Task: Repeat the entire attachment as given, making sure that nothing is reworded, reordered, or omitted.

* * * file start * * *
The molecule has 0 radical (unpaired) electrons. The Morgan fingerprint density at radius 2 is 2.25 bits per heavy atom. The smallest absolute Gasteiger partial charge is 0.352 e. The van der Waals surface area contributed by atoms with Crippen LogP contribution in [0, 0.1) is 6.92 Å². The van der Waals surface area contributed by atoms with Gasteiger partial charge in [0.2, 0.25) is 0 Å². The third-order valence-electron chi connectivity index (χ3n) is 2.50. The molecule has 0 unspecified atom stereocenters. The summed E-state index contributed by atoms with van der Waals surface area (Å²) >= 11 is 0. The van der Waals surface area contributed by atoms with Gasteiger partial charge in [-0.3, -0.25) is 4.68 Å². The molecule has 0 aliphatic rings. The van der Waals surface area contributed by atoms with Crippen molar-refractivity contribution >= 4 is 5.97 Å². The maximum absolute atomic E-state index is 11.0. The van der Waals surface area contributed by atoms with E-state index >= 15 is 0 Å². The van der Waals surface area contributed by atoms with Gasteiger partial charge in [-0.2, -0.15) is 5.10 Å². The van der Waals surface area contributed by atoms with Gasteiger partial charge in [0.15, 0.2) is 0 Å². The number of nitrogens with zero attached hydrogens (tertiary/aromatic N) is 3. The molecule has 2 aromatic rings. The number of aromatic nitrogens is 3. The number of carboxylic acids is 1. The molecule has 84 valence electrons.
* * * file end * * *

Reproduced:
The molecule has 0 radical (unpaired) electrons. The Morgan fingerprint density at radius 2 is 2.25 bits per heavy atom. The smallest absolute Gasteiger partial charge is 0.352 e. The van der Waals surface area contributed by atoms with Crippen LogP contribution in [0, 0.1) is 6.92 Å². The van der Waals surface area contributed by atoms with Gasteiger partial charge in [0.2, 0.25) is 0 Å². The third-order valence-electron chi connectivity index (χ3n) is 2.50. The molecule has 0 unspecified atom stereocenters. The summed E-state index contributed by atoms with van der Waals surface area (Å²) >= 11 is 0. The van der Waals surface area contributed by atoms with Gasteiger partial charge in [-0.3, -0.25) is 4.68 Å². The molecule has 0 aliphatic rings. The van der Waals surface area contributed by atoms with Crippen molar-refractivity contribution >= 4 is 5.97 Å². The maximum absolute atomic E-state index is 11.0. The van der Waals surface area contributed by atoms with E-state index >= 15 is 0 Å². The van der Waals surface area contributed by atoms with Gasteiger partial charge in [-0.2, -0.15) is 5.10 Å². The van der Waals surface area contributed by atoms with Gasteiger partial charge in [0.15, 0.2) is 0 Å². The number of nitrogens with zero attached hydrogens (tertiary/aromatic N) is 3. The molecule has 2 aromatic rings. The number of aromatic nitrogens is 3. The number of carboxylic acids is 1. The molecule has 84 valence electrons.